LOS ANGELES FC X LOS ANGELES GALAXY: MAJOR LEAGUE SOCCER’S FRESHEST LOCAL DERBY

If anyone doubted that Zlatan Ibrahimović would make his mark in Major League Soccer, it took him just 19 minutes to prove them wrong. Having come off the bench in the 71st minute with his new side LA Galaxy 3-1 down against Los Angeles FC, his mere presence opened up space for his new team mate Chris Pontius to pull one back. Then the Swede took matters into his own hands. With 77 minutes on the clock he got on the end of a defensive header which landed about 40 yards from the LAFC goal, an area seemingly too far out for even him to cause any harm; that wasn’t the case though as he let the ball bounce before smashing it first time over Tyler Miller’s outstretched fingers.

Images of his extraordinary strike and shirtless celebrations in front of his adoring fans have been played over and over again on social media, going viral in minutes. That goal also announced Zlatan to MLS (or the other way round as he put it) as well as introducing the El Trafico derby between LA Galaxy and LAFC to the world. The sense of delirium was heightened even further when he got on the end of an Ashley Cole cross to head home the winner in injury time. He had completely turned the game on its head on his debut and won the derby for his side, who had been 3-0 down at one stage. What made this even more significant is that this was the first ever match between the two sides.

This was just the third MLS match in LAFC’s history, who had beaten Seattle Sounders and thrashed Real Salt Lake 5-1 before that. The rivalry was – and still is – in its infancy, but was nevertheless incredibly important to everyone involved. There is always a fear regarding new local derbies that they can feel forced and contrived, but that was never going to be the case here. Being one of just two crosstown rivalries in MLS (alongside the Hudson River Derby in New York) each club represents a very different side of Los Angeles, something which allowed the rivalry to naturally develop.

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LA Galaxy are often associated with Hollywood and the star studded nature of Los Angeles, which has made it so famous around the world. With former players including David Beckham (MLS’ original big name signing), Steven Gerrard, Ashley Cole and one of the most high-profile USMNT players of all time in Landon Donovan. They’ve also had big names including Ruud Gullit as their head coach down the years. This list of stars doesn’t even feature players such as Robbie Keane, who made a large impact during his time in MLS, showing the level of star power they’ve been able to recruit, especially after Beckham’s transfer.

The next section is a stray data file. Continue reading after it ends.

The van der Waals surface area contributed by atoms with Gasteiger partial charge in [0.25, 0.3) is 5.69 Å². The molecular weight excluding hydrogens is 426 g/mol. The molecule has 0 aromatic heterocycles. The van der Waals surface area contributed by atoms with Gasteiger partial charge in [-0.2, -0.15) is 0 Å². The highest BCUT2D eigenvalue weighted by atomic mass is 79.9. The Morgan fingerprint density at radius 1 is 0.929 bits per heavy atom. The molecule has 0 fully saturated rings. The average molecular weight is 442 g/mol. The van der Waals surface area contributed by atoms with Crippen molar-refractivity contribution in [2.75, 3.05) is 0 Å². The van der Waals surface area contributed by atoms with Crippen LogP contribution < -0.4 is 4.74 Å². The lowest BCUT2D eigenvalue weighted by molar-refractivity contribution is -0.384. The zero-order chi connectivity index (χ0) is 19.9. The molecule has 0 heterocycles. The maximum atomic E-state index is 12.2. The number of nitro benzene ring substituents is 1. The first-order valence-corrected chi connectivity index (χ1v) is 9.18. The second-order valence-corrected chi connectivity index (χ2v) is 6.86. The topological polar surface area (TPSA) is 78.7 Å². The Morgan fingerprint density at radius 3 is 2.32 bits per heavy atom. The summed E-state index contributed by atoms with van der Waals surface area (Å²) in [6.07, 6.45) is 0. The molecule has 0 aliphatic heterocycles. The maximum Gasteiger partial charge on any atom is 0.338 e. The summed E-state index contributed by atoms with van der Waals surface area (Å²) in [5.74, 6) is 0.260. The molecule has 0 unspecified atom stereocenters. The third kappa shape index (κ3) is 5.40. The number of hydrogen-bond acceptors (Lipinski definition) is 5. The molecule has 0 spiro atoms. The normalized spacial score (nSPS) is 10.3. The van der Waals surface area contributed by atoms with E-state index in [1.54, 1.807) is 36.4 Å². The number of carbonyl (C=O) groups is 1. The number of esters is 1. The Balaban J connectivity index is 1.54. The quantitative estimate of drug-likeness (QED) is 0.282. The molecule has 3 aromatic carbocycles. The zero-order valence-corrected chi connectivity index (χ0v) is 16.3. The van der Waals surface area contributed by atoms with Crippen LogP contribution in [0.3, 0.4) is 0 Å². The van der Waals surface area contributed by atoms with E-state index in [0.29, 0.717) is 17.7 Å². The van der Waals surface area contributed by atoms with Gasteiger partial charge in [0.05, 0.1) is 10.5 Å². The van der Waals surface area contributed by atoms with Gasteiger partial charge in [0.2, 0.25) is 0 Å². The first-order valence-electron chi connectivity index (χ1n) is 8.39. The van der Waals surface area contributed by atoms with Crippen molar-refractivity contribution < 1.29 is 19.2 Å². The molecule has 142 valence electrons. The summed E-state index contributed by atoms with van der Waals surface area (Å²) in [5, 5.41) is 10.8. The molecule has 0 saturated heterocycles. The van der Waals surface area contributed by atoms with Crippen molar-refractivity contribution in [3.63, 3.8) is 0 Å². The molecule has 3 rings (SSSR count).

As well as Ibrahimović, the club’s current roster features Jonathon and Giovani Dos Santos and Romain Alessandrini. Their recruitment has brought them success down the years, as well as the limelight, as they’ve won five MLS Cups, four Supporters Shields and two U.S. Open Cups. The accolade they’ll be proudest of is that in 2000 they were victorious in the CONCACAF Champions League – no MLS team has repeated that achievement since.

Before moving onto LAFC, it is first important to look at Chivas USA, the club who were eventually replaced by the team adorning black and gold. Chivas also hailed from LA and had an intense rivalry with LA Galaxy before ceasing to exist in 2014. They shared common ownership and branding with Liga MX club Guadalajara, even sporting the same badge design and kit colours. With the Mexican connection, the majority of the club’s fan base was made up of the Latin population in Los Angeles.

LAFC are not a continuation of Chivas, but there are certainly similarities between the two. Many of Chivas’ supporters have joined the ranks supporting LAFC, forming The 3252 supporters group. Though not all supporters were with Chivas, the clear link between the old and new club has led Galaxy supporters to taunt them with the dismissive title of Chivas 2.0. The Latin flavour has also been replicated on the pitch. Their biggest signing to date is Carlos Vela, one of Mexico’s most prominent players in recent years, who could have easily continued to play his club football at a high level in Europe had he chosen to.

His main partner in crime this season has been 20-year-old Urugayan Diego Rossi, with the club also having players from Brazil, Argentina, Colombia, Costa Rica and Honduras. Many clubs will have had a fear about gaining support in a city which already houses one of the country’s biggest and most famous football clubs, but the sense of identity they had from the beginning allowed them to thrive and harbour support immediately. Like the Galaxy, they have some star power of their own; Will Ferrell is amongst the club’s owners and has attended plenty of games, while one of the most famous and admired American coaches, Bob Bradley, has been leading the team.